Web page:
Mine Safety and Health Administration (MSHA)

will meet the requirements of HazCom compliance under Mine Safety and Health Administration (MSHA).

MSHA allows the use of electronic systems to distribute MSDSs to miners.

Mine Safety and Health Administration (MSHA)

Mine Safety and Health Administation - MSHA

The Mine Safety and Health Administration (MSHA) published the "Compliance Guide: Common Questions and Answers" for Hazard Communication (HazCom) in the Mining Industry, 30 CFR Part 47, in September 2002. The Guide made an extra effort to specifically allow Electronic MSDS Systems:


"... to clarify ... our intention to allow internet access or a commercial database as a way to comply with the requirement that you have an MSDS for each hazardous chemical ... You can keep MSDSs at an alternative location, if you ensure that they are readily available to miners in an emergency ... If you wish to comply by retrieving MSDSs electronically from an internet site or a commercial database of chemicals, you must still meet the requirement that MSDSs be readily available to miners."

In addition to allowing electronic MSDS systems, the guide provides direction on backup solutions in the event of a power outage. The guide makes it clear that there must be alternatives in the event of an emergency. The backup solution may be in the form of a battery-powered laptop computer, fax on demand service, phone system, or having paper copies on site.

While there are many similarities between OSHA's HazCom and MSHA's HazCom regulations, there is at least one stark difference. OSHA has a 30 year MSDS record retention policy from the date the material was no longer used. MSHA has a 3 month notification requirement to notify miners that the chemical is no longer used and that the MSDS will be discarded. In the MSHA HazCom rules, it is the responsibility of the miner to maintain a copy of the MSDS if the miner is concerned about the long term consequences of exposure to a hazardous material.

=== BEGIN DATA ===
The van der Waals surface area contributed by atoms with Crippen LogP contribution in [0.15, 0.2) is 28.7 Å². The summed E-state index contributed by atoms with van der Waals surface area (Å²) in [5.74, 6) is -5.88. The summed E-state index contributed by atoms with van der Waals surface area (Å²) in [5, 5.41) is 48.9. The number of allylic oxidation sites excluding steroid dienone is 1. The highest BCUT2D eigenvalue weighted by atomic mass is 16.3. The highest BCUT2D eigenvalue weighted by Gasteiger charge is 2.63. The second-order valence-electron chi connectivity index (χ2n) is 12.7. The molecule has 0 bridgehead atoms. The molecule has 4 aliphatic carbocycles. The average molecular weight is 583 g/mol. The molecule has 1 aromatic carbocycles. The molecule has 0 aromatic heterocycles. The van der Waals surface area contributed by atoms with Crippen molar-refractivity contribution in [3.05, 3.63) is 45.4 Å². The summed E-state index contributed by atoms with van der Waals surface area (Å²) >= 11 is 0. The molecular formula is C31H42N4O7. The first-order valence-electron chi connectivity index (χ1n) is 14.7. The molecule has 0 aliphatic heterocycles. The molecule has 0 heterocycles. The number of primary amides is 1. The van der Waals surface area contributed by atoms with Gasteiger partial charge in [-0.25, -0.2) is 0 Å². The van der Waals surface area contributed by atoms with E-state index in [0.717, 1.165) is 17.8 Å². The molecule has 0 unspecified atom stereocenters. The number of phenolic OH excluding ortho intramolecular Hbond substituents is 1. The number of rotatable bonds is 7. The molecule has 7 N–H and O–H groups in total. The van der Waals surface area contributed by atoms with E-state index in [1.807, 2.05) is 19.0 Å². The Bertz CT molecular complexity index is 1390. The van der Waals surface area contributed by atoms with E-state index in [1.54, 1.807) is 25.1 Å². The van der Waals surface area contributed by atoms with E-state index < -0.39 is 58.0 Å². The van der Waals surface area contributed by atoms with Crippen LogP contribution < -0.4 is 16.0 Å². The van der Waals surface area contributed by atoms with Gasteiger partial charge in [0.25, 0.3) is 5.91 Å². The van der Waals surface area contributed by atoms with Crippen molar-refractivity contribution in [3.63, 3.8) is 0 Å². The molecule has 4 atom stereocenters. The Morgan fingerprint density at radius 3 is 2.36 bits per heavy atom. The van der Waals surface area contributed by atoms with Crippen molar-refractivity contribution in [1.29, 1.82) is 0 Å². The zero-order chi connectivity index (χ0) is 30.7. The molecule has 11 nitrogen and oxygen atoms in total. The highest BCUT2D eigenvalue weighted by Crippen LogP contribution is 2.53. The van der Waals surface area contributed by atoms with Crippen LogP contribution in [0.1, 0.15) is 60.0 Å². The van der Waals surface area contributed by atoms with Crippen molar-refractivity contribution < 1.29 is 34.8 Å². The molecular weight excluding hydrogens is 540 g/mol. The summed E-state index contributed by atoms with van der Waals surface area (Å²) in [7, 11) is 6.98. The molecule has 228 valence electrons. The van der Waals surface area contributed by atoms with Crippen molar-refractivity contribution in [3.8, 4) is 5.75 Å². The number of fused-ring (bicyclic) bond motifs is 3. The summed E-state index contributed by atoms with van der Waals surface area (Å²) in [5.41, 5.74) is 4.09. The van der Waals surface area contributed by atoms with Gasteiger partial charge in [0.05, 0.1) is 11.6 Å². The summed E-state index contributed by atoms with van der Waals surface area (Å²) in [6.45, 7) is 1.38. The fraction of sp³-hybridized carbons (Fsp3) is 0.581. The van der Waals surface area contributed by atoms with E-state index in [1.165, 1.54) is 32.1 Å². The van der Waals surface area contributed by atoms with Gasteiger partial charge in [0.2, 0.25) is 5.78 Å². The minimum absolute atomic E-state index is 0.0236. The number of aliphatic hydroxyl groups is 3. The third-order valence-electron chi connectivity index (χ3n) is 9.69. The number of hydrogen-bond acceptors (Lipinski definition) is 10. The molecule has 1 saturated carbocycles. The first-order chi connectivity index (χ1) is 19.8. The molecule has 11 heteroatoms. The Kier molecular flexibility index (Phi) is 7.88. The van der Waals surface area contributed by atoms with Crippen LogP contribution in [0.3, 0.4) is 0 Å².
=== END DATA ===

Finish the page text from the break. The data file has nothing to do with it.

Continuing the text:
Another difference is that MSHA has created a generic MSDS that may be utilized in the mining industry. Instead of asking each entity to create a generic MSDS, MSHA has created a generic MSDS for limestone for use throughout the mining industry. The generic MSDS form is designed to be signed by an authorized representative of your company who is responsible for MSDSs. See the following example:

For more information on MSHA, visit:

For more information on Hazard Communication in the Mining Industry, visit:


MSHA Resources

MSHA Training Resources

Free training resources provided by the United States Department of Labor. Step-by-step guides, documents, and worksheets are available to teach worker safety.

Federal Mine Safety & Health Act of 1977 with 2006 Amendments

135 Page PDF. Current regulations governing MSHA.

Original 1977 Federal Mine Safety and Health Act

Although it is an outdated law, it is provided here as a historical reference.






Solution

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